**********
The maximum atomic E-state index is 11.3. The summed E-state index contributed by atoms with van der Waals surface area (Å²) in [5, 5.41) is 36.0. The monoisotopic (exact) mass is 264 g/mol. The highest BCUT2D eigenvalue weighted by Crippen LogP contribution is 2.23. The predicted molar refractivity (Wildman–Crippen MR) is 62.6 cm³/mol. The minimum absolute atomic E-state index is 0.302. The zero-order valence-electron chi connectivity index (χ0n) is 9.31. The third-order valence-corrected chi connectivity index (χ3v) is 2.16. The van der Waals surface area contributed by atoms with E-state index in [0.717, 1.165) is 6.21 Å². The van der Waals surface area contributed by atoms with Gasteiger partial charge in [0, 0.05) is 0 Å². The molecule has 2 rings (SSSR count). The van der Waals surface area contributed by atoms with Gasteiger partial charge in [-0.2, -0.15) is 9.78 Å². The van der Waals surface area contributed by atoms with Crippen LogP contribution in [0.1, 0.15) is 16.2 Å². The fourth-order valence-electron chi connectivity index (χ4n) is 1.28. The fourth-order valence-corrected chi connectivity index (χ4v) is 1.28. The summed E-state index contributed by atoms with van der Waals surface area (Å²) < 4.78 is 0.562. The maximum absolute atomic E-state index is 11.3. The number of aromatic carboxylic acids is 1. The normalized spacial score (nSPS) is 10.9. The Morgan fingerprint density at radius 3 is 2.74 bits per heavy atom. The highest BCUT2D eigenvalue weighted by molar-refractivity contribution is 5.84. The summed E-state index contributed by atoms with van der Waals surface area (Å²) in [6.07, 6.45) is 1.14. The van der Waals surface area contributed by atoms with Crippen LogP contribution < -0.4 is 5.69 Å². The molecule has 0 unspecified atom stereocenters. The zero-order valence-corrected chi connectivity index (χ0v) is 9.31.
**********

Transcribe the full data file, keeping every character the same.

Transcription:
The maximum atomic E-state index is 11.3. The summed E-state index contributed by atoms with van der Waals surface area (Å²) in [5, 5.41) is 36.0. The monoisotopic (exact) mass is 264 g/mol. The highest BCUT2D eigenvalue weighted by Crippen LogP contribution is 2.23. The predicted molar refractivity (Wildman–Crippen MR) is 62.6 cm³/mol. The minimum absolute atomic E-state index is 0.302. The zero-order valence-electron chi connectivity index (χ0n) is 9.31. The third-order valence-corrected chi connectivity index (χ3v) is 2.16. The van der Waals surface area contributed by atoms with E-state index in [0.717, 1.165) is 6.21 Å². The van der Waals surface area contributed by atoms with Gasteiger partial charge in [0, 0.05) is 0 Å². The molecule has 2 rings (SSSR count). The van der Waals surface area contributed by atoms with Gasteiger partial charge in [-0.2, -0.15) is 9.78 Å². The van der Waals surface area contributed by atoms with Crippen LogP contribution in [0.1, 0.15) is 16.2 Å². The fourth-order valence-electron chi connectivity index (χ4n) is 1.28. The fourth-order valence-corrected chi connectivity index (χ4v) is 1.28. The summed E-state index contributed by atoms with van der Waals surface area (Å²) < 4.78 is 0.562. The maximum absolute atomic E-state index is 11.3. The number of aromatic carboxylic acids is 1. The normalized spacial score (nSPS) is 10.9. The Morgan fingerprint density at radius 3 is 2.74 bits per heavy atom. The highest BCUT2D eigenvalue weighted by molar-refractivity contribution is 5.84. The summed E-state index contributed by atoms with van der Waals surface area (Å²) in [6.07, 6.45) is 1.14. The van der Waals surface area contributed by atoms with Crippen LogP contribution < -0.4 is 5.69 Å². The molecule has 0 unspecified atom stereocenters. The zero-order valence-corrected chi connectivity index (χ0v) is 9.31.